TAP Portugal's UP lays claim to the world's first carbon neutral in-flight magazine
The September cover of UP
Fri 10 Sept 2010 – From this month’s issue, TAP Portugal’s in-flight magazine UP will be carbon neutral, claims the airline. As a result of a partnership with E.Value, UP has become the airline industry’s first in-flight magazine and the first monthly publication in Portugal to offset the greenhouse gas emissions linked to its production and printing. TAP does not disclose whether this includes the emissions from the manufacture of the paper it is printed on but the airline estimates that every copy emits, on average, about 200 grams of carbon dioxide equivalent (CO2e). When Emirates announced two years ago that it was scrapping its own in-flight magazine to save weight, fuel and emissions, many airlines were expected to follow suit but the importance of revenues from advertising sales has ensured the survival of the glossy in-flight read.
To offset UP’s emissions, an equivalent quantity of carbon credits will be used, selected from a portfolio of CarbonZero projects based in developing countries, in particular Brazil and Mozambique.
“A year ago, TAP became a world pioneer when it launched its Carbon Emissions Offset Programme in partnership with the International Air Transport Association. This initiative was welcomed across the board, proved popular with our passengers and meant international recognition for TAP with the 2010 Planet Earth award, given by UNESCO and the International Union of Geological Sciences,” writes TAP CEO Fernando Pinto in the September issue.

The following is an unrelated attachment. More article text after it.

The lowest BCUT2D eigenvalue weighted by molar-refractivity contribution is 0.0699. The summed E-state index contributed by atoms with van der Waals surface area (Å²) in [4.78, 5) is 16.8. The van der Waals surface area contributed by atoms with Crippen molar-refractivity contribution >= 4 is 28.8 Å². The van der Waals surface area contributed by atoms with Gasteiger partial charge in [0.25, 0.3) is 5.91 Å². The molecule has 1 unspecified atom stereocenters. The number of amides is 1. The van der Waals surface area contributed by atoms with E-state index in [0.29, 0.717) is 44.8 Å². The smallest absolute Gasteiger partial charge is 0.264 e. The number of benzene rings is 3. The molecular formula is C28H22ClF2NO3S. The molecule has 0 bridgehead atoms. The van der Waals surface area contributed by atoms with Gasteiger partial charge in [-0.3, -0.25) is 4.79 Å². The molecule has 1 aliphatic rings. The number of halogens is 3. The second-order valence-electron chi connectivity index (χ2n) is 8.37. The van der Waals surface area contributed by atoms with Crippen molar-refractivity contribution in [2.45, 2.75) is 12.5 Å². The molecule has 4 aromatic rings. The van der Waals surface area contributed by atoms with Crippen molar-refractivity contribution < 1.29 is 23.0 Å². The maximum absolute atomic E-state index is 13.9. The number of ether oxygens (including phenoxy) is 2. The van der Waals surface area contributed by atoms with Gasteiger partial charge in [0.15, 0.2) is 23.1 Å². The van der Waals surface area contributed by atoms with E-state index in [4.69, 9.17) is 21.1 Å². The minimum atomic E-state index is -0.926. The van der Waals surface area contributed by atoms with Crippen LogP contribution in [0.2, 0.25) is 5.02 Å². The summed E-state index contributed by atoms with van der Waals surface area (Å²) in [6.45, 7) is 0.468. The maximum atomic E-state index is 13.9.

“As a continuation of the company’s sustainability policy, our in-flight magazine now also reflects that strategy, where good environmental practice and responsibility to society and the environment are a daily priority and reality.”
As well as being available online, UP launched its version for the iPad in August, becoming the first Portuguese publication in this format. It has also been the subject of praise in the pages of prestigious international magazines. The British magazine Monocle considered it “an essential read” and the Hong Kong magazine MING called it one of the best in-flight magazines in the world, says Pinto.